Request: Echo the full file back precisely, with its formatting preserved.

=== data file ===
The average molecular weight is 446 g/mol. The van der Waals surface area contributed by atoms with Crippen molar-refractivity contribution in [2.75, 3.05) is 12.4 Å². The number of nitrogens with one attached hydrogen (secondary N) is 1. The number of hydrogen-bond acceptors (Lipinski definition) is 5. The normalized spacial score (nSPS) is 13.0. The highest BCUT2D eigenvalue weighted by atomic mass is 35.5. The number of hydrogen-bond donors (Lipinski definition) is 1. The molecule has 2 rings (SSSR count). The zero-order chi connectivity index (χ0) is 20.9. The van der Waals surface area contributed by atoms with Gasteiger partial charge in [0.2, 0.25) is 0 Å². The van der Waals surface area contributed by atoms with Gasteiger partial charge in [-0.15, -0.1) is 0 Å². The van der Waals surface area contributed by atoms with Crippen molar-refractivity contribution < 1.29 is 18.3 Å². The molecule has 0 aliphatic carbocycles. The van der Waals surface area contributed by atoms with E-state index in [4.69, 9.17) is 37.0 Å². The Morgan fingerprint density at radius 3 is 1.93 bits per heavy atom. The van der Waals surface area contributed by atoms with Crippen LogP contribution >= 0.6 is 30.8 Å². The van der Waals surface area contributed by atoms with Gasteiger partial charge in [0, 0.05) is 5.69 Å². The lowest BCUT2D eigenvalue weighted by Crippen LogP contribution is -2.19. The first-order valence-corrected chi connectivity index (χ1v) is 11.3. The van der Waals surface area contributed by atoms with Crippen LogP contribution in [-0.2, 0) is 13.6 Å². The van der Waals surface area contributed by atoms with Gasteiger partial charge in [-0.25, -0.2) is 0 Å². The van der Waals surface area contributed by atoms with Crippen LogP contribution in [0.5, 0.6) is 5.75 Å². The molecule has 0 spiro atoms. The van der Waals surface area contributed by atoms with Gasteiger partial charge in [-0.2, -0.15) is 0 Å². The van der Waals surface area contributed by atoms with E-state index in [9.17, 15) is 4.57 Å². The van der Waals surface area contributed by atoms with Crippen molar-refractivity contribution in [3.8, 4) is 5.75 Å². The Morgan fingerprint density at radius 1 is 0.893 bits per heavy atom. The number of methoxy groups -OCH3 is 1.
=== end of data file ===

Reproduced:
The average molecular weight is 446 g/mol. The van der Waals surface area contributed by atoms with Crippen molar-refractivity contribution in [2.75, 3.05) is 12.4 Å². The number of nitrogens with one attached hydrogen (secondary N) is 1. The number of hydrogen-bond acceptors (Lipinski definition) is 5. The normalized spacial score (nSPS) is 13.0. The highest BCUT2D eigenvalue weighted by atomic mass is 35.5. The number of hydrogen-bond donors (Lipinski definition) is 1. The molecule has 2 rings (SSSR count). The zero-order chi connectivity index (χ0) is 20.9. The van der Waals surface area contributed by atoms with Gasteiger partial charge in [0.2, 0.25) is 0 Å². The van der Waals surface area contributed by atoms with Gasteiger partial charge in [-0.15, -0.1) is 0 Å². The van der Waals surface area contributed by atoms with Crippen molar-refractivity contribution < 1.29 is 18.3 Å². The molecule has 0 aliphatic carbocycles. The van der Waals surface area contributed by atoms with E-state index in [4.69, 9.17) is 37.0 Å². The Morgan fingerprint density at radius 3 is 1.93 bits per heavy atom. The van der Waals surface area contributed by atoms with Crippen LogP contribution >= 0.6 is 30.8 Å². The van der Waals surface area contributed by atoms with Gasteiger partial charge in [0, 0.05) is 5.69 Å². The lowest BCUT2D eigenvalue weighted by Crippen LogP contribution is -2.19. The first-order valence-corrected chi connectivity index (χ1v) is 11.3. The van der Waals surface area contributed by atoms with Crippen LogP contribution in [-0.2, 0) is 13.6 Å². The van der Waals surface area contributed by atoms with Gasteiger partial charge in [-0.25, -0.2) is 0 Å². The van der Waals surface area contributed by atoms with Crippen LogP contribution in [0.5, 0.6) is 5.75 Å². The molecule has 0 spiro atoms. The van der Waals surface area contributed by atoms with Gasteiger partial charge in [-0.2, -0.15) is 0 Å². The van der Waals surface area contributed by atoms with E-state index in [9.17, 15) is 4.57 Å². The van der Waals surface area contributed by atoms with Crippen molar-refractivity contribution in [3.8, 4) is 5.75 Å². The Morgan fingerprint density at radius 1 is 0.893 bits per heavy atom. The number of methoxy groups -OCH3 is 1.